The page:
Silence or Death in Mexico’s Press

How Colombian Media Met Dangerous Times

By María Teresa Ronderos

On December 17, 1986, the Colombian mafia led by Pablo Escobar killed Guillermo Cano, the courageous director of El Espectador who denounced drug traffickers and their accomplices by name. He was the seventh journalist killed in reprisal for his work that year. Since then, drug trafficking gangs, guerrillas, paramilitaries, and corrupt government officials have attacked the rights of Colombians to be informed by a free press.

In the face of great risks that have spanned the last quarter of a century, Colombian news media have developed strategies both to protect reporters and to avoid being silenced by illegal, armed criminal organizations.

Right after Cano was killed, the entire Colombian press corps protested. In the following 24 hours, the country received no news of any kind, in print, on radio, or on television. This blackout was a sign of mourning, yet it was also a way to seek support from society and emphasize the importance of journalism in a democracy threatened by the intimidating and brutal power of drug traffickers. To show that it would not be so easy to censor the press, El Espectador joined with its main competitor, El Tiempo, and other media outlets in the following months to investigate and publish stories about drug trafficking and its many tentacles in society. The message sent to the Medellín cartel bosses: The press would not be silenced.

Unfortunately, such courage and unity faded with time. A decade later, many more journalists had been murdered in Colombia.

So in 1996, prominent journalists joined together again to create the Foundation for a Free Press, or FLIP. The founders included the writer Gabriel García Márquez; Enrique Santos Calderón, a columnist for El Tiempo and a leader in the battle against impunity in anti-press crimes with the Inter American Press Association; and Santos’ cousin, later the country’s vice president, Francisco Santos Calderón. This organization, with initial support from the Committee to Protect Journalists, started advocating on behalf of journalists and media under attack from all sides in the country’s armed conflict.

Supported further by the Peru-based Instituto de Prensa y Sociedad, FLIP went on to create a network of volunteer correspondents who have since reported on press freedom violations throughout the country. Reporters then succeeded in getting President Andrés Pastrana Arango’s administration to create a special committee to protect endangered journalists. FLIP and other media organizations are part of the committee and, while it is not flawless, it has provided an opportunity for dialogue and collaboration and has succeeded in holding the government accountable for protecting freedom of expression.

Media outlets have developed other collaborative and protection strategies over the past years. At the end of the 20th century, a group of reporters published the Manual for War and Peace Reporting (Manual para Cubrir la Guerra y la Paz), while the nongovernmental group Peace Media (Medios para la Paz) published the Disarming Words Dictionary (Diccionario para desarmar palabras). Both were aimed at providing guidance for reporters covering the armed conflict, where truth is usually the first victim. In 1999, invited by La Sabana University, about 30 media outlets agreed on how to report on violence without justifying it; to refine journalistic tools such as verifying and contrasting sources; and to prioritize fact-checking to avoid being manipulated. Their slogan: “We would rather miss a piece of news than lose a life.” FLIP also published a manual for journalists’ self-protection that featured advice on how to deal with pressure from violent sources.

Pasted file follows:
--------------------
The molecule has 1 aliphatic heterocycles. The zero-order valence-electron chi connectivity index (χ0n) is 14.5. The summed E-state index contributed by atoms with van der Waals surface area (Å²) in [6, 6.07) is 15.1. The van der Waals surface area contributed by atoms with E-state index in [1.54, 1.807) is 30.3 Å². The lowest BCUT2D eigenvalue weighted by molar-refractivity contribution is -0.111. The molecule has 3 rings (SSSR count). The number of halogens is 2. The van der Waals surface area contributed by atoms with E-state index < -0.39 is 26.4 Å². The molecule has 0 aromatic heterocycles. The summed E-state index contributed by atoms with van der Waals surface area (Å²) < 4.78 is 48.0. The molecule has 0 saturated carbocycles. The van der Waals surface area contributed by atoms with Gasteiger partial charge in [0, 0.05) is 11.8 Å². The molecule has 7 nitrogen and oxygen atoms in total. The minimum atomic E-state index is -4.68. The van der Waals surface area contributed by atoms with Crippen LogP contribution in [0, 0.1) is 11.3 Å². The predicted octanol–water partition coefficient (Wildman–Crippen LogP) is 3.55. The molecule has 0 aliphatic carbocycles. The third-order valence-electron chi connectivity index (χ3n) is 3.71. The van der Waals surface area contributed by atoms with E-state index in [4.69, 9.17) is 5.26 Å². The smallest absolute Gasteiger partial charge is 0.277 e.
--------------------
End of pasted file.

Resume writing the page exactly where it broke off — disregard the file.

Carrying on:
At the initiative of the newspaper publishers association, known as Andiarios, a coalition of print media outlets began working together in 2004 on dangerous assignments such as paramilitary infiltration in the lottery. This and other investigative stories were published simultaneously in 19 Colombian magazines and newspapers. It was a way of fighting self-censorship by bringing important reports to the public while reducing the risk to the local outlets closest to the violent actors. The newsweekly Semana led another collaborative effort, the Manizales Project, which was designed to investigate murders and threats against journalists. This collaboration would also work on the very stories that had been thwarted when the initial reporters had been threatened, killed, or forced to flee the country.

These are valuable experiences that can inspire colleagues who are forced to work under threat of violence. Their main lesson is that when such dire times arrive, it is necessary to adjust our profession by becoming more rigorous and more cautious. Even though competition among media, so healthy under peaceful democracies, may continue, it is important to build bridges between rivals to defend the higher value of freedom of the press and freedom of expression, which society has trusted us to uphold.

María Teresa Ronderos is a prominent Colombian journalist who has worked for numerous print and television news outlets. A former managing editor of Semana and former president of FLIP, she is now a member of CPJ’s Board of Directors.

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